I can't find evidence of that as we can see from the Rolex price list and the Omega price list.  I would love to here what others think about why the Ploprof fell behind.

The price below from Rolex set at 80-100 pounds sterling in 1968 and the Omega brochure with a price of 104 Pounds sterling in 1972.

Omega price list 1972

Omega price list 1972

Rolex price list 1968

Rolex price list 1968

Thanks for posting this vintage press release. All an era!

 By: amanico : November 3rd, 2013-23:41

Great stuff Bill ! Thanks a lot for sharing !! [nt]

 By: DrStrong : November 4th, 2013-02:01
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So what do you think about the lack of early success

 By: Bill : November 4th, 2013-07:05
Was it price in the market.  Or was the design too avant garde.


Thank you, Bill!

 By: blomman Mr Blue : November 4th, 2013-13:41

This is great information.

Thank you!


Best, my friend


I reproduced it faithfully

 By: Bill : November 4th, 2013-14:08
All the pictures and text are as they were in the original press release.



Very informative!

 By: Hagen : November 6th, 2013-17:32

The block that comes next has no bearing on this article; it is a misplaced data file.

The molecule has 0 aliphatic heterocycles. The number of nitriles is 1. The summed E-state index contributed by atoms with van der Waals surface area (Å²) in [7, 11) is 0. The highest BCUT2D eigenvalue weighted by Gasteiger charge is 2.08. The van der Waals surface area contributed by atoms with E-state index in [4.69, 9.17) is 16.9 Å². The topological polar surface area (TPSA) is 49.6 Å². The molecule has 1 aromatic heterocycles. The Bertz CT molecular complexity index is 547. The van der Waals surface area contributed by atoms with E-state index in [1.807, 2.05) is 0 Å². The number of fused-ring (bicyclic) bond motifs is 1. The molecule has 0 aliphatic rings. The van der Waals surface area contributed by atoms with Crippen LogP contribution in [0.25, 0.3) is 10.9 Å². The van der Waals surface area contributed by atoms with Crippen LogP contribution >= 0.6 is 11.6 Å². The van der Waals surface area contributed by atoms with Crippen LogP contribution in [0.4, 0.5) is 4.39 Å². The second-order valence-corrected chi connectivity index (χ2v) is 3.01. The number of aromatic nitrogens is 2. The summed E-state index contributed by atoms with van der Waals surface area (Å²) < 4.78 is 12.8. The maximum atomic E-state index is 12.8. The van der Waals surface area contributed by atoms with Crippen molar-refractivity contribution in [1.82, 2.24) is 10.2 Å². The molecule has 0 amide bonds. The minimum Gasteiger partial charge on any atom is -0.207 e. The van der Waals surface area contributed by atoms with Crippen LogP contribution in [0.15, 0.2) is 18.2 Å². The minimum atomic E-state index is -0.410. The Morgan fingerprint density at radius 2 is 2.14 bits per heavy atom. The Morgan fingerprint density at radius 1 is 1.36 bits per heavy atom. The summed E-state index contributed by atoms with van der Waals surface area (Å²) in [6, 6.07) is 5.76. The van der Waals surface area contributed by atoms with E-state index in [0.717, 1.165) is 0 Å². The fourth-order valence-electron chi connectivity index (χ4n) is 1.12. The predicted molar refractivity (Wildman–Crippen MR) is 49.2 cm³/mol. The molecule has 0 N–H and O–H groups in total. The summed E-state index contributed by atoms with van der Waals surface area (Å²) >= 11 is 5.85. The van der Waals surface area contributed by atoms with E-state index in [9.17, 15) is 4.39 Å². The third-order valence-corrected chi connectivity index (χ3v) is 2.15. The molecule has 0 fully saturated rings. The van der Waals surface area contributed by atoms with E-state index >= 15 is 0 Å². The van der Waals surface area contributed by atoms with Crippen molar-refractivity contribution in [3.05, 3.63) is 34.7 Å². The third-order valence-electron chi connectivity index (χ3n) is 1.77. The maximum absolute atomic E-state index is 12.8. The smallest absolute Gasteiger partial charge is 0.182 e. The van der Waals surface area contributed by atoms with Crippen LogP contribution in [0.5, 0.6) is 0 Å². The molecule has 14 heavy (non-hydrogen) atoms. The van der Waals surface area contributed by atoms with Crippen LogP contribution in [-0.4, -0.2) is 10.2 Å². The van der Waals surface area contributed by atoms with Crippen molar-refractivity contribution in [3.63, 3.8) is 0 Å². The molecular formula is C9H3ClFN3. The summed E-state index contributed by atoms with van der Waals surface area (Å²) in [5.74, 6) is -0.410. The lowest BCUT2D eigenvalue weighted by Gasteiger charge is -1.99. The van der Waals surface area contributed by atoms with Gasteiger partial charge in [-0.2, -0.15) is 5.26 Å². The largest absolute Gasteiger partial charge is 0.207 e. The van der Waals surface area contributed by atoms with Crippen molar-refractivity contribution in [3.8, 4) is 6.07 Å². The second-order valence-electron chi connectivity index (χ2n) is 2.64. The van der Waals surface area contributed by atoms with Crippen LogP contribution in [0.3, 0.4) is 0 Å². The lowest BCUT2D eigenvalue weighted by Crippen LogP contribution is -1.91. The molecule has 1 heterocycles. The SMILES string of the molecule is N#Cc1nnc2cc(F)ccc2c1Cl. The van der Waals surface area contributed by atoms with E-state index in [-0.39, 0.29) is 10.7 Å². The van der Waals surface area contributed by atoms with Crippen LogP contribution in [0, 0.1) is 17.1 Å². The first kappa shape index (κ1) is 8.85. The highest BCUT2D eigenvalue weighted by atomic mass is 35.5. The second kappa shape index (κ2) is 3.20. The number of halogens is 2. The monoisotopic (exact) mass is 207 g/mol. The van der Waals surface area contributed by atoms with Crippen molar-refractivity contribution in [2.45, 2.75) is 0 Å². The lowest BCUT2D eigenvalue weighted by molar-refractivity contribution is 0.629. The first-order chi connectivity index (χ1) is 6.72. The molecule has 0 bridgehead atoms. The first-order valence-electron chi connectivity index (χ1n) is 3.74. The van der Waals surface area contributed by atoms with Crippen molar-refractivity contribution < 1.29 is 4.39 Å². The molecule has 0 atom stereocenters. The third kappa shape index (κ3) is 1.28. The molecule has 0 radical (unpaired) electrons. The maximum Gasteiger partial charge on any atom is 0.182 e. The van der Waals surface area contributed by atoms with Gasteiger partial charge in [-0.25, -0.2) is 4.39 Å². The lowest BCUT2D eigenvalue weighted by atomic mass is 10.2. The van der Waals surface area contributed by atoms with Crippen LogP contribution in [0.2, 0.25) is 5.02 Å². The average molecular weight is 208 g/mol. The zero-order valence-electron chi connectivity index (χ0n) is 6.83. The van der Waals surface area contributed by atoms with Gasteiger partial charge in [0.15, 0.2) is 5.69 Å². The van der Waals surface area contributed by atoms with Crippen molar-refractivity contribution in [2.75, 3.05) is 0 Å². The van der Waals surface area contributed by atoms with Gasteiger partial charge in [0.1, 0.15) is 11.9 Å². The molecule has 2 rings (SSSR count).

Thanks, Bill, for posting this. I must admit not really being a Ploprof fan, mainly because of the size and thickness. Not to mention the fact that I am not a professional diver.  However, when I read the article you post, it gives a new perspective. I recall many times not initially being too impressed by certain watches, but after doing a bit of research, a certain fondness emerged! As indeed it is with this article. For years, as a matter of fact, I never paid a lot of attention to the Speedmaster. However, when I found out more details and history, I ended up buying one. Even the aesthetics of the watch which didn't always appeal, soon became beautiful.

I had no idea about the "O" ring surrounding the crystal either.

On another note. I recently attended a Watchmaker Event at the local Omega Boutique. The Customer Care Manager for Swatch Group Canada was there. He was wearing a new Ploprof 8500. If I had more time, I would have looked at it more closely.

Your post gives me a new respect for the Ploprof!


That is the beauty of collecting

 By: Bill : November 6th, 2013-19:13
Our tastes change and evolve over time and we start to get different pleasure that we otherwise did not get in the past like fine wines.